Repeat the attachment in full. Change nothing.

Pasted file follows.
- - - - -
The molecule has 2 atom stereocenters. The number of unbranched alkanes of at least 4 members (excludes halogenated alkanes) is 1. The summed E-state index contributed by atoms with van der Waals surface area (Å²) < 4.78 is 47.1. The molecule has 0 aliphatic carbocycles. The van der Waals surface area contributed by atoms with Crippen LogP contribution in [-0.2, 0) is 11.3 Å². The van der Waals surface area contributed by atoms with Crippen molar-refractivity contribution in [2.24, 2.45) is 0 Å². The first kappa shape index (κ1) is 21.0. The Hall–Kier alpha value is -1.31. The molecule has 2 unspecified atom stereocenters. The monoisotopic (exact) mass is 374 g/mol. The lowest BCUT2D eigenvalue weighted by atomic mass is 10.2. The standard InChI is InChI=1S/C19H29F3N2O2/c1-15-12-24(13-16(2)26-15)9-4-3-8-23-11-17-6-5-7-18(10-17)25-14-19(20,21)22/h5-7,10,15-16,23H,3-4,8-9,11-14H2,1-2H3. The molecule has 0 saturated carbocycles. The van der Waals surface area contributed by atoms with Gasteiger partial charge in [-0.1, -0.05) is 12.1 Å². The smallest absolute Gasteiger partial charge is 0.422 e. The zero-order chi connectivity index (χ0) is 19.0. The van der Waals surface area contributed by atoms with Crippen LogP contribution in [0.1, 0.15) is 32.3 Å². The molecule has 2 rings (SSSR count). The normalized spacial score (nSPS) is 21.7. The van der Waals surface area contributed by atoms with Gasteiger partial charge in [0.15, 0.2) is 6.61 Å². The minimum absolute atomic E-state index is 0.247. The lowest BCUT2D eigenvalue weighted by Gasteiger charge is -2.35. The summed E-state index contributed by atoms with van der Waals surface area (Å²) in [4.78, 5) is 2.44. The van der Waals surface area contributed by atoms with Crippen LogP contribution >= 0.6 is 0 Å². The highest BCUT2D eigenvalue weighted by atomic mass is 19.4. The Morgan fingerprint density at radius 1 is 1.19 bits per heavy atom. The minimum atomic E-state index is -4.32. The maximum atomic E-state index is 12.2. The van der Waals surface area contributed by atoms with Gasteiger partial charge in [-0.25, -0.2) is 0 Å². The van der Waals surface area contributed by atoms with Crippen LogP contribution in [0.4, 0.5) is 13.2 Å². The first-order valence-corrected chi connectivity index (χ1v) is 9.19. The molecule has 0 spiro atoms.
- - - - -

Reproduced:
The molecule has 2 atom stereocenters. The number of unbranched alkanes of at least 4 members (excludes halogenated alkanes) is 1. The summed E-state index contributed by atoms with van der Waals surface area (Å²) < 4.78 is 47.1. The molecule has 0 aliphatic carbocycles. The van der Waals surface area contributed by atoms with Crippen LogP contribution in [-0.2, 0) is 11.3 Å². The van der Waals surface area contributed by atoms with Crippen molar-refractivity contribution in [2.24, 2.45) is 0 Å². The first kappa shape index (κ1) is 21.0. The Hall–Kier alpha value is -1.31. The molecule has 2 unspecified atom stereocenters. The monoisotopic (exact) mass is 374 g/mol. The lowest BCUT2D eigenvalue weighted by atomic mass is 10.2. The standard InChI is InChI=1S/C19H29F3N2O2/c1-15-12-24(13-16(2)26-15)9-4-3-8-23-11-17-6-5-7-18(10-17)25-14-19(20,21)22/h5-7,10,15-16,23H,3-4,8-9,11-14H2,1-2H3. The molecule has 0 saturated carbocycles. The van der Waals surface area contributed by atoms with Gasteiger partial charge in [-0.1, -0.05) is 12.1 Å². The smallest absolute Gasteiger partial charge is 0.422 e. The zero-order chi connectivity index (χ0) is 19.0. The van der Waals surface area contributed by atoms with Crippen LogP contribution in [0.1, 0.15) is 32.3 Å². The molecule has 2 rings (SSSR count). The normalized spacial score (nSPS) is 21.7. The van der Waals surface area contributed by atoms with Gasteiger partial charge in [0.15, 0.2) is 6.61 Å². The minimum absolute atomic E-state index is 0.247. The lowest BCUT2D eigenvalue weighted by Gasteiger charge is -2.35. The summed E-state index contributed by atoms with van der Waals surface area (Å²) in [4.78, 5) is 2.44. The van der Waals surface area contributed by atoms with Crippen LogP contribution >= 0.6 is 0 Å². The highest BCUT2D eigenvalue weighted by atomic mass is 19.4. The Morgan fingerprint density at radius 1 is 1.19 bits per heavy atom. The minimum atomic E-state index is -4.32. The maximum atomic E-state index is 12.2. The van der Waals surface area contributed by atoms with Gasteiger partial charge in [-0.25, -0.2) is 0 Å². The van der Waals surface area contributed by atoms with Crippen LogP contribution in [0.4, 0.5) is 13.2 Å². The first-order valence-corrected chi connectivity index (χ1v) is 9.19. The molecule has 0 spiro atoms.